Toddlers and divorce (ages 18 months to 3 years)
A major difference between infants and toddlers is that toddlers can use language to express thoughts and feelings. Even though toddlers are learning to use language, there are many things they don't understand. They understand that one parent is not living in the home, but they do not understand why. They also do not understand time. For example a toddler may ask, "When is Daddy coming?" and the parent may reply "You will see Daddy on Thursday." The child may ask the same question two hours later, because he doesn't understand how long it is until Thursday. This can be frustrating for parents because toddlers will often ask the same questions over and over again. It is still important to answer your toddler's questions, but to know that your toddler doesn't really understand even after you explain it.
Try to see the world through your child's eyes. Imagine what it is like to be in a confusing place where you often don't understand what is going on and have limited ability to express your thoughts and feelings.
For toddlers, the support of an adult who knows them well, understands their thoughts and feelings, and helps them express those thoughts and feelings makes a world of difference.
It is hard for toddlers to see things from another person's perspective. They think about things in relation to themselves. When parents divorce, toddlers are most concerned about how their own needs will be met. Toddlers may worry about who will fix their dinner or tuck them in bed, whether the parent they live with is also going to leave, and if their parents still love them.
Toddlers become more aware of others' feelings and learn to express their own feelings with words and through play. They may become more aggressive or fearful when their parents divorce. Frequent shifts in emotional state are common for toddlers. One minute they are happily playing, and a few minutes later they are upset. It is hard for toddlers to manage strong feelings like sadness or anger. They may miss the parent who is gone or be angry about not being able to be with a parent. Toddlers need to know it is all right to have these feelings.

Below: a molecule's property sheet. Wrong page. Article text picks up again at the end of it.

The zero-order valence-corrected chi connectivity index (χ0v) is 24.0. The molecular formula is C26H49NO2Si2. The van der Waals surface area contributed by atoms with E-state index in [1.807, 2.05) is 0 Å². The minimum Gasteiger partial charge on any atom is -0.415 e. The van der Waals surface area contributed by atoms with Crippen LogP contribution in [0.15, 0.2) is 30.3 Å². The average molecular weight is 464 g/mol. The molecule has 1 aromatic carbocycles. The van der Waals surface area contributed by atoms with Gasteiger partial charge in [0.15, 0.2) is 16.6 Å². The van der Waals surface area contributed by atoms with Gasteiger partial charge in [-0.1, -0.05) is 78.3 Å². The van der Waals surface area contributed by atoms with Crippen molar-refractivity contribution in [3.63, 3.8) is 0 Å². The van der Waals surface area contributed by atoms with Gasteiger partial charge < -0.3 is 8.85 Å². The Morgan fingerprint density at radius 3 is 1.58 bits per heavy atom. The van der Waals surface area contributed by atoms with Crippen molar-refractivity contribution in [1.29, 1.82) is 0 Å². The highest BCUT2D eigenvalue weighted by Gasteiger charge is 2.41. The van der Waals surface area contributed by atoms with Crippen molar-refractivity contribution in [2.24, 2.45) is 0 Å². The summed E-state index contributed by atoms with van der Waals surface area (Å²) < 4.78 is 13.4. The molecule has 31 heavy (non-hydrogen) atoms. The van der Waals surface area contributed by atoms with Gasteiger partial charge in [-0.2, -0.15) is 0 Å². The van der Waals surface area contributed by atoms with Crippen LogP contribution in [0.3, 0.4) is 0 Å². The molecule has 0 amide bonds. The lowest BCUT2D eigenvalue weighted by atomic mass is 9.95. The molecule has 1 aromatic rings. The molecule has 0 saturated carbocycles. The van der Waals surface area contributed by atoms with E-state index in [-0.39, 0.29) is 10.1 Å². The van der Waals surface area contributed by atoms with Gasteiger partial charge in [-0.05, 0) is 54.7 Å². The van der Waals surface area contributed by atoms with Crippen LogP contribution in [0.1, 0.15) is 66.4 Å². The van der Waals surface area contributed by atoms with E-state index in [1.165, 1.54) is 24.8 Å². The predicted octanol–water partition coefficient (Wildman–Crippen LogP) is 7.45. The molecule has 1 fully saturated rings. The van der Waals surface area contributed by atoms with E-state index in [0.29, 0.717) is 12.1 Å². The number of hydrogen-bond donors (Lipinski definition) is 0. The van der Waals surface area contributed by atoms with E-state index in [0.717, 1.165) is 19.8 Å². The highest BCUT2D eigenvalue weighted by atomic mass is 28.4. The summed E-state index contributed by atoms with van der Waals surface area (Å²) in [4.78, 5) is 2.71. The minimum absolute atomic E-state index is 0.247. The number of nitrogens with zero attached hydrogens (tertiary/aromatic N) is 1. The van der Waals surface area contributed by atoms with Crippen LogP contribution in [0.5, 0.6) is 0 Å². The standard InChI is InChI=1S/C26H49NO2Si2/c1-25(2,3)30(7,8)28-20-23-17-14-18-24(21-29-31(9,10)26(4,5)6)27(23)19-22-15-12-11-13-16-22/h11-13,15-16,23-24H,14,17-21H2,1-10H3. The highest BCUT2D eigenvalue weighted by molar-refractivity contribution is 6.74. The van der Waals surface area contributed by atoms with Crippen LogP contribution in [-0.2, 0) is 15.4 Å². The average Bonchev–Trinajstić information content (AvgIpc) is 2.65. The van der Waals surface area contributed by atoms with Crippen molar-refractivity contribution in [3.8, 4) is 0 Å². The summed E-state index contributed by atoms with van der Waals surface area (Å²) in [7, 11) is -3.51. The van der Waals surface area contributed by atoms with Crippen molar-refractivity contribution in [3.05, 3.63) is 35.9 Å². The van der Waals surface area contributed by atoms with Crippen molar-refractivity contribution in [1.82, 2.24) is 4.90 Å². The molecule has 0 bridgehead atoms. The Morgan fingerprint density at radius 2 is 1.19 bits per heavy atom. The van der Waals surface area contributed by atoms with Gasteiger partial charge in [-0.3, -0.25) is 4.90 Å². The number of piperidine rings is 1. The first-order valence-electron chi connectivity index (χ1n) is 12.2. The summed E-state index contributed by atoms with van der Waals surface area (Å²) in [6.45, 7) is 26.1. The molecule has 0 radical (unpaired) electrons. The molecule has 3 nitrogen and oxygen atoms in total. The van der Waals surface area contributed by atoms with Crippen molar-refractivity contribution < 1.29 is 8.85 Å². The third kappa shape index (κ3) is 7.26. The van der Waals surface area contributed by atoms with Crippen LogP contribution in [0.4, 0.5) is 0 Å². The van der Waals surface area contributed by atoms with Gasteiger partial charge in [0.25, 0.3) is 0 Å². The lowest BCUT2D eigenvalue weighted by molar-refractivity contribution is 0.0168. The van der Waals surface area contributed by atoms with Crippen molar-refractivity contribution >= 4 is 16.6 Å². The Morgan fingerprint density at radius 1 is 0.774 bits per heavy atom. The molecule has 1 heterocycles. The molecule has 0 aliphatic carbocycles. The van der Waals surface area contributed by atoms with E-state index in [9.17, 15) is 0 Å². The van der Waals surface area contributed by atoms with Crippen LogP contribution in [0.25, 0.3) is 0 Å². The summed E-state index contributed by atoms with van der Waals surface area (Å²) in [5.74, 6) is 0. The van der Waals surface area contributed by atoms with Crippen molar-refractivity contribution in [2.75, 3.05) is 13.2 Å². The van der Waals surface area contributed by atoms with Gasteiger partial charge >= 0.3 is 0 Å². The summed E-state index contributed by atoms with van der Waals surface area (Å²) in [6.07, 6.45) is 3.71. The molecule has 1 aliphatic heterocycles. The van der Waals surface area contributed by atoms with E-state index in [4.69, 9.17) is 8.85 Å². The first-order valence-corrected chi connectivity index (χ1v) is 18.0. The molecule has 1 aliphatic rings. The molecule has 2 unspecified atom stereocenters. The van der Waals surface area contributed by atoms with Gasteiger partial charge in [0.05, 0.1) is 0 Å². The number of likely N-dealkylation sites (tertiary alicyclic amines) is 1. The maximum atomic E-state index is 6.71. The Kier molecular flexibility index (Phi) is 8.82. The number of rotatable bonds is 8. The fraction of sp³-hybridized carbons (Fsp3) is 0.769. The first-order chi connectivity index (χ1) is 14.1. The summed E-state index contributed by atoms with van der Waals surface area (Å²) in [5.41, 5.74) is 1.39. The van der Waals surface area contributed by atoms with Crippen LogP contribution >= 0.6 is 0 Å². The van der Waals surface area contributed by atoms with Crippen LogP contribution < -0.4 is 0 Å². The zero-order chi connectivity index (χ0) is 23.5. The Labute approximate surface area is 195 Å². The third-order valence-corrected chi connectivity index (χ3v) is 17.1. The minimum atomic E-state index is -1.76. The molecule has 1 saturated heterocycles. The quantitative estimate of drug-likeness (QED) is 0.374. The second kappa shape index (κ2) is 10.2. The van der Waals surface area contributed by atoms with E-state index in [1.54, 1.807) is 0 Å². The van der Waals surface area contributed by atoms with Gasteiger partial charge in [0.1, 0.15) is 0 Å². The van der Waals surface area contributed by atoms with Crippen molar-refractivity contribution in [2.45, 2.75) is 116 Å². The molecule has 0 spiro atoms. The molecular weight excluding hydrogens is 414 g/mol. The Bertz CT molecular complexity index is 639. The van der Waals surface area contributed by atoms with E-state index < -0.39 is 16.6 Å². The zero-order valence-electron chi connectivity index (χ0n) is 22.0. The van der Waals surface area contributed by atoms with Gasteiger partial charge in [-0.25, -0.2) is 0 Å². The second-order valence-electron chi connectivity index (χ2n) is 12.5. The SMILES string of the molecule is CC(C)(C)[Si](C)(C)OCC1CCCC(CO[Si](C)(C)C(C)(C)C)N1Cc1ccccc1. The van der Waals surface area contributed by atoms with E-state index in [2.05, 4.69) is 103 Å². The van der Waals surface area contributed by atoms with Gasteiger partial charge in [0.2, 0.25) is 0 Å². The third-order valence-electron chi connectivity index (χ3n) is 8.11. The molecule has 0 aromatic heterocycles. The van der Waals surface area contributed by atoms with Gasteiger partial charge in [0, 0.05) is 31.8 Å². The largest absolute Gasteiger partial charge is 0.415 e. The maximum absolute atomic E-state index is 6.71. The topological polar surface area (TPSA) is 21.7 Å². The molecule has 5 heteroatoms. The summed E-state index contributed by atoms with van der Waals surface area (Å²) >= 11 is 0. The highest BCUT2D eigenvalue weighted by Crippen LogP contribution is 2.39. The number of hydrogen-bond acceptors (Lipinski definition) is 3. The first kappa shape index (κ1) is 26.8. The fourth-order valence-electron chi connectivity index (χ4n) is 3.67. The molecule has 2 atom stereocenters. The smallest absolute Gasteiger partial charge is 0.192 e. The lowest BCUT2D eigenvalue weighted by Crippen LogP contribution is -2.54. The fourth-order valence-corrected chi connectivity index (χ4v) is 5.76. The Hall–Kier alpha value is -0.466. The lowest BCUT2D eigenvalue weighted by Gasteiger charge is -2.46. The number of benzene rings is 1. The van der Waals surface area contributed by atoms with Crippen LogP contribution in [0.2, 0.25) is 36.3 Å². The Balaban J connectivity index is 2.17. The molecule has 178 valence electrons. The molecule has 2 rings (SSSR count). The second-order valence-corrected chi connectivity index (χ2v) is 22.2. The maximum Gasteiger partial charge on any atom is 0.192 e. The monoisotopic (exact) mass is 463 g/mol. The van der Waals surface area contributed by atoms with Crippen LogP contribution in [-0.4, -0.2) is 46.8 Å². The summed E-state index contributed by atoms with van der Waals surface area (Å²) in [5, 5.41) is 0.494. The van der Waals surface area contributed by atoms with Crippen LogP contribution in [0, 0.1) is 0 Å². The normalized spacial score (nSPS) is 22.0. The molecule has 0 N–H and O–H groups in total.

Toddlers can do many more things on their own than infants can. Toddlers exert their independence by frequently saying "No" to adult requests or testing limits (for example, intentionally throwing food on the floor). Toddlers' negative behavior and acting out may increase during the divorce process. Toddlers need clear, consistent rules that are enforced in a loving way. Even though they may seem very independent, toddlers need constant supervision to keep them safe.
What you can do to help your infant or toddler adjust to divorce
Communicate with your child's other parent
Some parenting issues require communication and coordination between parents, if the child spends time with both parents. For example, breastfeeding an infant requires having access to the child at certain times. Toilet training is easier if parents agree on when and how to handle it. Discuss major changes, such as changing naptime, or changing childcare arrangements, with the other parent. Both parents don't have to do things exactly the same way, but it is easier for children if most things (sleep routines, foods served, mealtimes, etc.) are similar at each home.
Set reasonable limits and enforce them in a consistent, loving way
Sometimes when parents divorce, they become more or less strict than they were before. Parents may become stricter, setting lots of rules and not allowing any flexibility, because they are having a harder time managing their child's behavior. Other parents may become less strict, allowing their child to do things they wouldn't normally allow because they feel bad about the divorce. They want to "make up" for the divorce by allowing their child more freedom or buying their child more things. Parents may also become more permissive following a divorce because they are too preoccupied with their own concerns to closely monitor their children.